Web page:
She was drawn to the light. We all were.
But our littlest got there first. She dashed toward the candles, toward light.
All around the world — across all languages and nations — light is the metaphor for everything we need: Hope, salvation, better days, answered prayers, miracles, purity and flickering promises. Each flame danced, to prove the darkness penetrable.
She stood in the shadows of the light, because that’s how it is in these dark places on planet Earth. You do a lot of standing in shadows, even when you’re doing your part to make more light.
At first, shadows can seem scary. But they aren’t really, when you think about it long enough. They aren’t scary when you realize that the only way a shadow can exist is because a light source is close enough to cast it.
So there we were, standing in quiet pockets of shadows, and rows of red-bathed light, feeling hopeful because we knew about the difference between light and dark. And we wanted to be a part of it, like we might be part of a small miracle, shoulder to shoulder.
“Can I light one?” she asked her dad, with her eyebrows raised.
We’d come to the Chapel of the Holy Cross in Sedona, Arizona, two days after Christmas.
2012 is almost gone, and the year needs to be remembered before we move on. So we lit candles for the parts of 2012 that hurt: the ones we grieve, who weren’t around our dinner tables, whose shoes aren’t at the back door any more. We whispered prayers for friends who yet suffer. And we lit candles for what, God-willing, is ahead for us: a trip to Haiti, a good year on the farm, our health, our spiritual journeys.
And I said a prayer for you, friend — you, standing in the shadows.
The light grew for us a little bit up in that chapel, in that holy house jutting out from the red spires. God is, at heart, a sculptor and creative genius.
The room grew brighter — one teensy bit brighter — because of a few flames.
And that’s always the way with light. Teensy bit by teensy bit. One little flame at a time. Your light matters, friend. Let it shine.
You remember how it all started right? Our story on Earth?
In the beginning, darkness was here. And God knew what he needed to create before he made anything else. Before people or oceans or mountains or armadillos or peacocks or belly buttons or Diet Coke or red rocks of Sedona, He spoke it into creation: LIGHT.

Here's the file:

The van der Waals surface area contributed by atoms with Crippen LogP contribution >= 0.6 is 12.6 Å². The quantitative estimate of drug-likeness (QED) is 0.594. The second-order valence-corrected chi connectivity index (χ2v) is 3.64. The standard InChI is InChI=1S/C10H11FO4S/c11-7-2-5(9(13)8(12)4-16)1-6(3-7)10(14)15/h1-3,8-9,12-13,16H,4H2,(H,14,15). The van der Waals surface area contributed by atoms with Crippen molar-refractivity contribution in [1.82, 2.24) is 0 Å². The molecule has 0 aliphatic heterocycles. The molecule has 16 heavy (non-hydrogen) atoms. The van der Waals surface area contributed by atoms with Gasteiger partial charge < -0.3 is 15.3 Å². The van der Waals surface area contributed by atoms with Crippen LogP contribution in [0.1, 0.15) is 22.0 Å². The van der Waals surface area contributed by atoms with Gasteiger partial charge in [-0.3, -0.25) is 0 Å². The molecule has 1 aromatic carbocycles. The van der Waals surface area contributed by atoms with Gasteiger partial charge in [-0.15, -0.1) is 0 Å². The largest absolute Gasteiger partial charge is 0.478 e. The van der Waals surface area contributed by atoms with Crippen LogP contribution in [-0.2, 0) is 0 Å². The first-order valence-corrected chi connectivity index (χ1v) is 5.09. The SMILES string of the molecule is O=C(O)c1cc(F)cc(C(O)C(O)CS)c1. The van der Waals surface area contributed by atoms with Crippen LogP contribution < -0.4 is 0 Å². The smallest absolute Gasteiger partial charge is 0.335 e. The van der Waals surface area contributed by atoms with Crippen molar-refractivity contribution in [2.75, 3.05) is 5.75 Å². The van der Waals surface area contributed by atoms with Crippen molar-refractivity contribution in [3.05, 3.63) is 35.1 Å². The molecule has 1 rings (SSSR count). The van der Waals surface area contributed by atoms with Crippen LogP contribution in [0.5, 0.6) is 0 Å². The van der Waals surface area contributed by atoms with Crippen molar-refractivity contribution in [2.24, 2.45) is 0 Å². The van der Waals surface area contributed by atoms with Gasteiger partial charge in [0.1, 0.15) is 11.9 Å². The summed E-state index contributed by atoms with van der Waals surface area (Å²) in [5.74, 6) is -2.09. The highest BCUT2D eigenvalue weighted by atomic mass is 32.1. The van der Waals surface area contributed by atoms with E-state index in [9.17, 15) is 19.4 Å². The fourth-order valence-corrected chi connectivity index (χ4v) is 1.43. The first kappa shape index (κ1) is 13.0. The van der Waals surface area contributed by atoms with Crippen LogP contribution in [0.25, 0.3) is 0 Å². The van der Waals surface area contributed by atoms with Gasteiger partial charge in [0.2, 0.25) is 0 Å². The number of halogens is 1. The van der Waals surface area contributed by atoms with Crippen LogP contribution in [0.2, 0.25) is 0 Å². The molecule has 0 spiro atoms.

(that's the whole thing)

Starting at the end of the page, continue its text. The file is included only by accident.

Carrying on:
It’s in the opening lines of the story: “Let there be light.”
Darkness was here first. But God’s declaration was the first proof that even if darkness came first, it isn’t automatically declared the winner. Maybe you could call Light a come-from-behind victory, busting up all that darkness. And the Light is still and always coming… like the dawn.
Through all time, when dark seems impenetrable, we’ve been drawn to light. We reach out for candles, letting them shine up our whole face on a mountainside chapel, or in a Christmas Eve circle, or at a vigil in Connecticut, or anywhere that the darkness is trying to stake some false claim over who we are becoming.
So we hold light in our little hands, a defiant protest to the darkness. And we want to share it. We hold out a candle, to pass the flame to the person next to us, not to create some kind of romantic ambience or impress the crowd.
But because we believe.
When darkness creeps, we pass candles, like it’s another way to say, “Here, you will be able to see better with this.”
Today, I pass a small light to you, my friend. I know that it’s true. Light, as from a candle, is the one thing that can be passed on, flame to flame, without having to lose anything of itself. It only grows.
In the year ahead, I pray that you may illuminate your part of the world, a world begging for more light, everywhere.
It has been said that it’s better to light a candle than to curse the darkness. I believe that for you, and for us.
As we left Sedona, leaving that glorious chapel on the hill, Scott looked in our rearview mirror, and told me to look back once more. He told me to see how the light had come down through the clouds to light up the side of a red mountain that had been left in shadows moments earlier.
I turned to see it, to see all that light illuminating what might otherwise be left in shadows. And I watched it, how a few rays, a few glorious rays, can light up a world of shadows.
“I am the light of the world.”
~ Jesus Christ